Life in Consulting by Mr. Sourav Niyogi, MD- Accenture, UK
On the 7th of January, 2016, VGSoM IIT Kharagpur was graced by the presence of one of it’s finest alumnus- Mr. Sourav Niyogi who is currently MD at Accenture, UK. Having visited the school the previous year also, Mr. Niyogi reiterated the feeling of homecoming that he goes through everytime he visits his alma mater.
Being a supply chain enthusiast and having had the prior experience of working at reputed firms like GE Capital and PwC, his knowledge in the field of management consulting is exceptionally fascinating. He shared some of that experience with the students through interesting anecdotes and examples from his own career. He pointed out how consulting as a job is different from the other jobs in the sense that it requires that you put yourself in your client’s shoes completely and try to figure out the best possible solution in sight.
While the core values of consulting, such as delivering value to the client, developing people through ideas and operating business goals haven’t changed much over the years, Mr. Niyogi enlightened the audience about the aspects in which he foresees big changes. He expects the typical boardroom strategy consulting to give way to operations and technology consulting. He thus advised the students to supplement their acquired consulting skills with domain expertise, industry-specific skills and technological know-how. With growing business challenges, the modern consultant will not just be expected to devise solutions but also be held accountable to implement them, and thus Mr. Niyogi emphasized that it is imperative for aspiring consultants to be well-informed about the facts relating to the client’s problem and give great attention to detail.
He also defined a whole lot of other expected qualities that a consulting professional must have, as in learning to think before doing, having the ability to think on your feet, a ‘can-do’ attitude, finding a field of business over which you have an unparalleled command in knowledge, and last but not the least the art of communication. Communication, said Mr. Niyogi, is the biggest plank over which a consulting job rests. Asking relevant questions, presenting your facts the way the client wants to see them, and proposing the solution in an easy-to-comprehend manner- these all can be achieved only through excellent communication and articulation skills.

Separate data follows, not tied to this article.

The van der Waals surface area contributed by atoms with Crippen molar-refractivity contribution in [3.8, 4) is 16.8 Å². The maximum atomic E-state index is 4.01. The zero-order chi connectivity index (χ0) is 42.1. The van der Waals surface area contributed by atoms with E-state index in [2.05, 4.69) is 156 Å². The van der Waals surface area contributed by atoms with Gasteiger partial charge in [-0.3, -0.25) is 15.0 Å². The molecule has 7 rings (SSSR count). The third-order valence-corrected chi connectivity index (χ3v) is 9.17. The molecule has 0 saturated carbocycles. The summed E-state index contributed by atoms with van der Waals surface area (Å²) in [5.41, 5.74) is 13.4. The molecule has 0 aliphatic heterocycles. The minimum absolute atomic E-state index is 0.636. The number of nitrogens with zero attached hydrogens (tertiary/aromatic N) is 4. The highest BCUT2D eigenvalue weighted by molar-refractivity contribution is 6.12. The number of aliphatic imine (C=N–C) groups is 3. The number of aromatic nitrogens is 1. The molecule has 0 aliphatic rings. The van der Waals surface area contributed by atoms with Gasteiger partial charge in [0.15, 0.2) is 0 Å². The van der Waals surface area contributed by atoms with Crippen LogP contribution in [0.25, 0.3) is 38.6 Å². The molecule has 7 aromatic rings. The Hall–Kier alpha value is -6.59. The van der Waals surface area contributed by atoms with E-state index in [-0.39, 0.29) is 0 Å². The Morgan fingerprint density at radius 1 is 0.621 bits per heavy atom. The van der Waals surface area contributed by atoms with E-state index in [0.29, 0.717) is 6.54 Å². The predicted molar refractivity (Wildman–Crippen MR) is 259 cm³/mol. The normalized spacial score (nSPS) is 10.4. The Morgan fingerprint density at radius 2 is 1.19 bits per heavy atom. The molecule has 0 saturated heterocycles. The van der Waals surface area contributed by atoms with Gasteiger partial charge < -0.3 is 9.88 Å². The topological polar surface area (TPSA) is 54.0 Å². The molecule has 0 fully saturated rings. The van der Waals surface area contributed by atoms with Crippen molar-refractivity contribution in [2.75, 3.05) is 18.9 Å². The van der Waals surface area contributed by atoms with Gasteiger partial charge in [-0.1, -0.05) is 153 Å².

To be better communicators, Mr. Niyogi suggested the students to use the oft-quoted tool in management circles, the Pyramid Principle. In a world that is becoming exceedingly time-stricken, it is the main message that the receiver wants to get through first. The supporting conclusions, arguments and facts should come later. He also stressed on the importance of listening and explained through examples as to how listening to your client better makes you come across as credible and helping. It also lets you peek into the personality traits of the client with which you can accordingly align the presentation of your solution.
The session was interactive and Mr. Niyogi threw some interesting questions which called for quick thinking. He was impressed with the thought process of the students and the solutions that they came up with. While answering the queries from the students, he supported his points with examples from his industry life as well as his life as a management student at VGSoM, IIT Kharagpur.
When asked about how one should find whether consulting as a career option is a good fit for them, Mr. Niyogi advised the students to match their skillsets with their ambitions in life. Having a liking for working out solutions to complex problems, playing with data, and analyzing things, he said, are some indicators that one should look out for. However, he also said that there is an ever-increasing diversity of management roles and it is upto the students to pursue what they have a passion for.
Coming to challenges at the personal level, he said that a life in consulting usually involves a lot of travelling and thus lots of time spent away from family. It is thus important for any budding consultant to focus on a systematic work-life integration so as to not let either of the two important ends loose.
Ending the session, Mr. Sourav Niyogi wished the students well and said he would look forward to coming back to the school that he owes so much to.